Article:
First Pitch: A Different Type of Top Ten List

Merry Christmas and Happy Holidays from all of us here at Pirates Prospects!

Today I decided to go a different route with First Pitch, going heavy on the “Song of the Day” feature. Today we’ll be counting down my top ten Christmas songs. Feel free to use the comments for discussion of any topics today.

If you’re looking for last-minute gifts for the Pirates fan in your life, we’ve got gift cards available for Pirates Prospects and soon-to-be Pittsburgh Baseball Network. Those can be used on site subscriptions, books (the 2020 Prospect Guide is out) and any other products we have available.

Now, let’s get to the songs.

10. Stevie Wonder – What Christmas Means to Me

If we’re using tiered rankings, this could go as high as six.

9. Eagles – Please Come Home for Christmas

My wife is an Eagles fan and loves this song this time of year.

8. The Dan Band – I Wanna Rock You Hard This Christmas

I love this band and their entire Christmas album, titled “Ho.”

7. Jackson 5 – Santa Claus is Comin’ to Town

A lot of good ones to choose from, but this is my favorite from the Jackson 5.

6. Wham! – Last Christmas

I considered using one of the 7,000 covers of this song.

5. Darlene Love – All Alone on Christmas

Home Alone 2 FTW. Christmas (Baby Please Come Home) is another great one from Darlene Love.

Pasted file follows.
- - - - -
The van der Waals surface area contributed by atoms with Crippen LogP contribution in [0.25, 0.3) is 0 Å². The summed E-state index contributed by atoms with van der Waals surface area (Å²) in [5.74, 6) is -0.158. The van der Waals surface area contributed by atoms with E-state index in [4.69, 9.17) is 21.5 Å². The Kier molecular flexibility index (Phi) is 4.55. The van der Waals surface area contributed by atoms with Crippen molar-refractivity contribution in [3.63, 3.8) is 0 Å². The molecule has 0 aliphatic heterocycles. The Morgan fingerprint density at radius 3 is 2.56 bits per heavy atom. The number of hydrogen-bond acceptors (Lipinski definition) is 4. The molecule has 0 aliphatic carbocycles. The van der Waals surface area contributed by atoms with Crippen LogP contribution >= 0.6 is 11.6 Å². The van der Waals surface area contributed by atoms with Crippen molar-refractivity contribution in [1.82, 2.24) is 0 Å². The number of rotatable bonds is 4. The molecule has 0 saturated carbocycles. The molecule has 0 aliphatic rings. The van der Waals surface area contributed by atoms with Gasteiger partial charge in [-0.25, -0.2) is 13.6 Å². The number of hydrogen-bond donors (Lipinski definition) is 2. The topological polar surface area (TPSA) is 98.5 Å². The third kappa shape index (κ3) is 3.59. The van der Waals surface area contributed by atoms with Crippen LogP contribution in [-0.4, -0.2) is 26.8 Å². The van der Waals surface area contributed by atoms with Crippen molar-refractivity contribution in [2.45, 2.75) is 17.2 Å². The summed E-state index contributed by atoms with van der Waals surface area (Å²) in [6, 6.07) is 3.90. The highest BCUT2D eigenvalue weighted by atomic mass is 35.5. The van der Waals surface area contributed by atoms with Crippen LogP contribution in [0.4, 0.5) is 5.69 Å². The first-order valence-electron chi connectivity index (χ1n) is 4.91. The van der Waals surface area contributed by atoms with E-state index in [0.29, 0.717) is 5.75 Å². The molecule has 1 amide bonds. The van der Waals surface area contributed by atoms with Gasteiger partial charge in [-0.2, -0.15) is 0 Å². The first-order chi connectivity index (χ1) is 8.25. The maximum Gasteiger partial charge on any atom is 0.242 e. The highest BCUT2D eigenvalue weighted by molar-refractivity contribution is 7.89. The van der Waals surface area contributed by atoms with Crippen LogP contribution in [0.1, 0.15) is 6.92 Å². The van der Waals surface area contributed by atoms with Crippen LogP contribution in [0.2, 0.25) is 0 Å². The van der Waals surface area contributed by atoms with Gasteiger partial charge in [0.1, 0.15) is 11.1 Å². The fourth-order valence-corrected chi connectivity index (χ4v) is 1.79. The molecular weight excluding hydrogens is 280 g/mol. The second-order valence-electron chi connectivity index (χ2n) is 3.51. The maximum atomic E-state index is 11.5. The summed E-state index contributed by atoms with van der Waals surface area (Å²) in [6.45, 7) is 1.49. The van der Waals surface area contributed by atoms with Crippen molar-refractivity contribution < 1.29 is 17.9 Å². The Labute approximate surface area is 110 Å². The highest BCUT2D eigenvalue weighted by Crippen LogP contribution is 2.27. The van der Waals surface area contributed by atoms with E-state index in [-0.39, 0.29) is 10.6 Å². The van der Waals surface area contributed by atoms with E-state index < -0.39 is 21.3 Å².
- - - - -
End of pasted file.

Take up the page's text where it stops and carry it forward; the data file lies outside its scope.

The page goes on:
4. Run DMC – Christmas In Hollis

I’d put this as high as 2 in a tiered ranking system.

3. Otis Redding – White Christmas

What a classic, and the best version of this song.

2. The Waitresses – Christmas Wrapping

This one could challenge for the top spot for me.





By John Dreker

Six former Pittsburgh Pirates born on this date, including a Hall of Fame pitcher.

James “Pud” Galvin, the winningest pitcher to ever suit up for the Pittsburgh Pirates franchise. He joined the team having already won 222 games by the age of 28, and by the time he retired following the 1893 season, he would be the major league leader in wins. That was a record he would hold until he was passed by Cy Young in 1903. Pittsburgh purchased Galvin from the Buffalo Bisons of the National League on July 13, 1885. He went just 3-7 that first year for the Alleghenys and the team went 13-26 from August 1st until the end of the season. The next year Galvin was back in form, winning 29 games and pitching 434 innings. He helped Pittsburgh to a 80-57 record, which in turn helped lead to their invitation to leave the American Association and join the National League the following season.

With the Alleghenys in 1887 Galvin went 28-21, 3.21, pitching 440 innings. He lowered his ERA to 2.63 in 1888, but the record suffered with poor run support as he went 23-25 in 50 starts/49 complete games (one tie). Six of those games were shutouts. He won his 300th career game on September 4, 1888 over the Indianapolis Hoosiers. Galvin won 23 games for Pittsburgh in 1889, then he moved on to the newly formed Player’s League with most of his teammates in 1890. When the league folded he returned to the Pirates/Alleghenys where he went 15-14, 2.88 in 33 games. He pitched well early for the Pirates in 1892, but was traded after just 10 games to St Louis for Cub Stricker.